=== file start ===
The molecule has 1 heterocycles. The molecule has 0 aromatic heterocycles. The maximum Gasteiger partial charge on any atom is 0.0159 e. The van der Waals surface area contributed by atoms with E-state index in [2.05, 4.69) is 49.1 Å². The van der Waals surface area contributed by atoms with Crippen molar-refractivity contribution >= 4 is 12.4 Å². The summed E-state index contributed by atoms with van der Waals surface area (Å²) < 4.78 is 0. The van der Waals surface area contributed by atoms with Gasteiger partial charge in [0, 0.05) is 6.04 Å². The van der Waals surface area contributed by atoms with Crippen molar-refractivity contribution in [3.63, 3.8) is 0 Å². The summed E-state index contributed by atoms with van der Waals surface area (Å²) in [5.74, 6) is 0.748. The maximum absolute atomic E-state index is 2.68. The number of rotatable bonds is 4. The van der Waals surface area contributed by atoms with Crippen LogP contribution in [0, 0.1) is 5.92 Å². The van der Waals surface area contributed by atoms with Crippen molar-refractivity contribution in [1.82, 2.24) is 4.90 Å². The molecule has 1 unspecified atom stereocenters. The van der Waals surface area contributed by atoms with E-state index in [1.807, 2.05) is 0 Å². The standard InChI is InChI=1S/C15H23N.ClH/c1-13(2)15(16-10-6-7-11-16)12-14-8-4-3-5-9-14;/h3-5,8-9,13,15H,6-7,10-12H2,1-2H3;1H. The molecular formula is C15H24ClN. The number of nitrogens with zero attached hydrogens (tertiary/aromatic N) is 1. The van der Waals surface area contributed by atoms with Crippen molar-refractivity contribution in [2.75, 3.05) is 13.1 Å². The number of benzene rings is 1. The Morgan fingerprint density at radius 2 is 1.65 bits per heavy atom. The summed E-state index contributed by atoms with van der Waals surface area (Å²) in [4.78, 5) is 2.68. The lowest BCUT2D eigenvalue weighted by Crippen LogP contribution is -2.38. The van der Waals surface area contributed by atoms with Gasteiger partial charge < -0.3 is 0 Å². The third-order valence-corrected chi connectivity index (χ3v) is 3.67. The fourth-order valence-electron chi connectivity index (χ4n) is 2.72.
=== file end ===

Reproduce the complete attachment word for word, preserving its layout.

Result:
The molecule has 1 heterocycles. The molecule has 0 aromatic heterocycles. The maximum Gasteiger partial charge on any atom is 0.0159 e. The van der Waals surface area contributed by atoms with E-state index in [2.05, 4.69) is 49.1 Å². The van der Waals surface area contributed by atoms with Crippen molar-refractivity contribution >= 4 is 12.4 Å². The summed E-state index contributed by atoms with van der Waals surface area (Å²) < 4.78 is 0. The van der Waals surface area contributed by atoms with Gasteiger partial charge in [0, 0.05) is 6.04 Å². The van der Waals surface area contributed by atoms with Crippen molar-refractivity contribution in [3.63, 3.8) is 0 Å². The summed E-state index contributed by atoms with van der Waals surface area (Å²) in [5.74, 6) is 0.748. The maximum absolute atomic E-state index is 2.68. The number of rotatable bonds is 4. The van der Waals surface area contributed by atoms with Crippen LogP contribution in [0, 0.1) is 5.92 Å². The van der Waals surface area contributed by atoms with Crippen molar-refractivity contribution in [1.82, 2.24) is 4.90 Å². The molecule has 1 unspecified atom stereocenters. The van der Waals surface area contributed by atoms with E-state index in [1.807, 2.05) is 0 Å². The standard InChI is InChI=1S/C15H23N.ClH/c1-13(2)15(16-10-6-7-11-16)12-14-8-4-3-5-9-14;/h3-5,8-9,13,15H,6-7,10-12H2,1-2H3;1H. The molecular formula is C15H24ClN. The number of nitrogens with zero attached hydrogens (tertiary/aromatic N) is 1. The van der Waals surface area contributed by atoms with Crippen molar-refractivity contribution in [2.75, 3.05) is 13.1 Å². The number of benzene rings is 1. The Morgan fingerprint density at radius 2 is 1.65 bits per heavy atom. The summed E-state index contributed by atoms with van der Waals surface area (Å²) in [4.78, 5) is 2.68. The lowest BCUT2D eigenvalue weighted by Crippen LogP contribution is -2.38. The van der Waals surface area contributed by atoms with Gasteiger partial charge < -0.3 is 0 Å². The third-order valence-corrected chi connectivity index (χ3v) is 3.67. The fourth-order valence-electron chi connectivity index (χ4n) is 2.72.